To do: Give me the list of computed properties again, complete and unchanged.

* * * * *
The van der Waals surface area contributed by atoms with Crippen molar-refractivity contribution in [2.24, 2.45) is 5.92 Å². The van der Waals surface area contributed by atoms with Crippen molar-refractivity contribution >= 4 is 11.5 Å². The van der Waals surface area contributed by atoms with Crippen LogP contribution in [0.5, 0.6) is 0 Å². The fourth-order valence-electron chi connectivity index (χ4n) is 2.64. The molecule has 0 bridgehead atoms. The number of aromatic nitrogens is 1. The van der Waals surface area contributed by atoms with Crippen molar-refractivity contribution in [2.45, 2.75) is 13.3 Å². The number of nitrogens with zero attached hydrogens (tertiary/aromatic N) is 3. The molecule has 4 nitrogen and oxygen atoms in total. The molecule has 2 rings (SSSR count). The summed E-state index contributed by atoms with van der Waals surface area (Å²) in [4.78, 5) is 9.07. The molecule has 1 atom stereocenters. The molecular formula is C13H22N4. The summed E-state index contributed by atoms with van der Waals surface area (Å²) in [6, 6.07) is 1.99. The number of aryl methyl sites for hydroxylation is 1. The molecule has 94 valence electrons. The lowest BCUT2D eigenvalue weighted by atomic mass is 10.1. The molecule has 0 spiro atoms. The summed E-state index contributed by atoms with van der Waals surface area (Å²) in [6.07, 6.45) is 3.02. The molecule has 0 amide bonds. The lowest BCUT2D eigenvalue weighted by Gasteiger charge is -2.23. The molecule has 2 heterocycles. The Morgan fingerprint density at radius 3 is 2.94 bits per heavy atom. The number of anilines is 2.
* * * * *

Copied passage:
The van der Waals surface area contributed by atoms with Crippen molar-refractivity contribution in [2.24, 2.45) is 5.92 Å². The van der Waals surface area contributed by atoms with Crippen molar-refractivity contribution >= 4 is 11.5 Å². The van der Waals surface area contributed by atoms with Crippen LogP contribution in [0.5, 0.6) is 0 Å². The fourth-order valence-electron chi connectivity index (χ4n) is 2.64. The molecule has 0 bridgehead atoms. The number of aromatic nitrogens is 1. The van der Waals surface area contributed by atoms with Crippen molar-refractivity contribution in [2.45, 2.75) is 13.3 Å². The number of nitrogens with zero attached hydrogens (tertiary/aromatic N) is 3. The molecule has 4 nitrogen and oxygen atoms in total. The molecule has 2 rings (SSSR count). The summed E-state index contributed by atoms with van der Waals surface area (Å²) in [4.78, 5) is 9.07. The molecule has 1 atom stereocenters. The molecular formula is C13H22N4. The summed E-state index contributed by atoms with van der Waals surface area (Å²) in [6, 6.07) is 1.99. The number of aryl methyl sites for hydroxylation is 1. The molecule has 94 valence electrons. The lowest BCUT2D eigenvalue weighted by atomic mass is 10.1. The molecule has 0 spiro atoms. The summed E-state index contributed by atoms with van der Waals surface area (Å²) in [6.07, 6.45) is 3.02. The molecule has 0 amide bonds. The lowest BCUT2D eigenvalue weighted by Gasteiger charge is -2.23. The molecule has 2 heterocycles. The Morgan fingerprint density at radius 3 is 2.94 bits per heavy atom. The number of anilines is 2.